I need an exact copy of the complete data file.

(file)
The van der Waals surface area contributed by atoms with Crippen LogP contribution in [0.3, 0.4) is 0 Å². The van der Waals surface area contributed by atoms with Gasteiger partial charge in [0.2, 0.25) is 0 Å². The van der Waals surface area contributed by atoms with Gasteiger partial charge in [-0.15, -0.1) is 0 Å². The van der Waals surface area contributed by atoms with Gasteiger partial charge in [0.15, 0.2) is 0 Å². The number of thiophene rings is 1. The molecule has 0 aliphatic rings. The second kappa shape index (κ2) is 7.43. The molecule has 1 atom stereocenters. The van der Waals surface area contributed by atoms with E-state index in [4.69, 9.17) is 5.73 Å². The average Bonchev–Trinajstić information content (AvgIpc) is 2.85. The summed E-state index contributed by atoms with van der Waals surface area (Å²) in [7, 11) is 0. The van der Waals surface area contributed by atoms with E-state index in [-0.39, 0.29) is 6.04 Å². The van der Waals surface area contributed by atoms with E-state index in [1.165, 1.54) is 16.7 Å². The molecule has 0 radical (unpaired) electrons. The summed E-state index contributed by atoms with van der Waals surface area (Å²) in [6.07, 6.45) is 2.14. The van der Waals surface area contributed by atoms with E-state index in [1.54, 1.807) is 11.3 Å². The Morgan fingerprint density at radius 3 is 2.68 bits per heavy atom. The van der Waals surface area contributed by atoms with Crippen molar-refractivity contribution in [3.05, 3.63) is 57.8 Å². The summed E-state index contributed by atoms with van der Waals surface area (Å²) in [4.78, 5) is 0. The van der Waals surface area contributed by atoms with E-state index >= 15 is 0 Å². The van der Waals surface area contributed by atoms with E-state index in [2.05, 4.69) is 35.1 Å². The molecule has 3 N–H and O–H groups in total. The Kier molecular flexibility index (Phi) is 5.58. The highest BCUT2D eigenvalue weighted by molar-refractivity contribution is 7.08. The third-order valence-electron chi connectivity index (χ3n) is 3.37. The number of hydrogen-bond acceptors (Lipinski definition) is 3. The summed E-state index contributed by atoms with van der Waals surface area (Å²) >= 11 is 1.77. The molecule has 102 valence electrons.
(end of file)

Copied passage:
The van der Waals surface area contributed by atoms with Crippen LogP contribution in [0.3, 0.4) is 0 Å². The van der Waals surface area contributed by atoms with Gasteiger partial charge in [0.2, 0.25) is 0 Å². The van der Waals surface area contributed by atoms with Gasteiger partial charge in [-0.15, -0.1) is 0 Å². The van der Waals surface area contributed by atoms with Gasteiger partial charge in [0.15, 0.2) is 0 Å². The number of thiophene rings is 1. The molecule has 0 aliphatic rings. The second kappa shape index (κ2) is 7.43. The molecule has 1 atom stereocenters. The van der Waals surface area contributed by atoms with E-state index in [4.69, 9.17) is 5.73 Å². The average Bonchev–Trinajstić information content (AvgIpc) is 2.85. The summed E-state index contributed by atoms with van der Waals surface area (Å²) in [7, 11) is 0. The van der Waals surface area contributed by atoms with E-state index in [-0.39, 0.29) is 6.04 Å². The van der Waals surface area contributed by atoms with E-state index in [1.165, 1.54) is 16.7 Å². The molecule has 0 radical (unpaired) electrons. The summed E-state index contributed by atoms with van der Waals surface area (Å²) in [6.07, 6.45) is 2.14. The van der Waals surface area contributed by atoms with E-state index in [1.54, 1.807) is 11.3 Å². The Morgan fingerprint density at radius 3 is 2.68 bits per heavy atom. The van der Waals surface area contributed by atoms with Crippen molar-refractivity contribution in [3.05, 3.63) is 57.8 Å². The summed E-state index contributed by atoms with van der Waals surface area (Å²) in [4.78, 5) is 0. The van der Waals surface area contributed by atoms with E-state index >= 15 is 0 Å². The van der Waals surface area contributed by atoms with E-state index in [2.05, 4.69) is 35.1 Å². The molecule has 3 N–H and O–H groups in total. The Kier molecular flexibility index (Phi) is 5.58. The highest BCUT2D eigenvalue weighted by molar-refractivity contribution is 7.08. The third-order valence-electron chi connectivity index (χ3n) is 3.37. The number of hydrogen-bond acceptors (Lipinski definition) is 3. The summed E-state index contributed by atoms with van der Waals surface area (Å²) >= 11 is 1.77. The molecule has 102 valence electrons.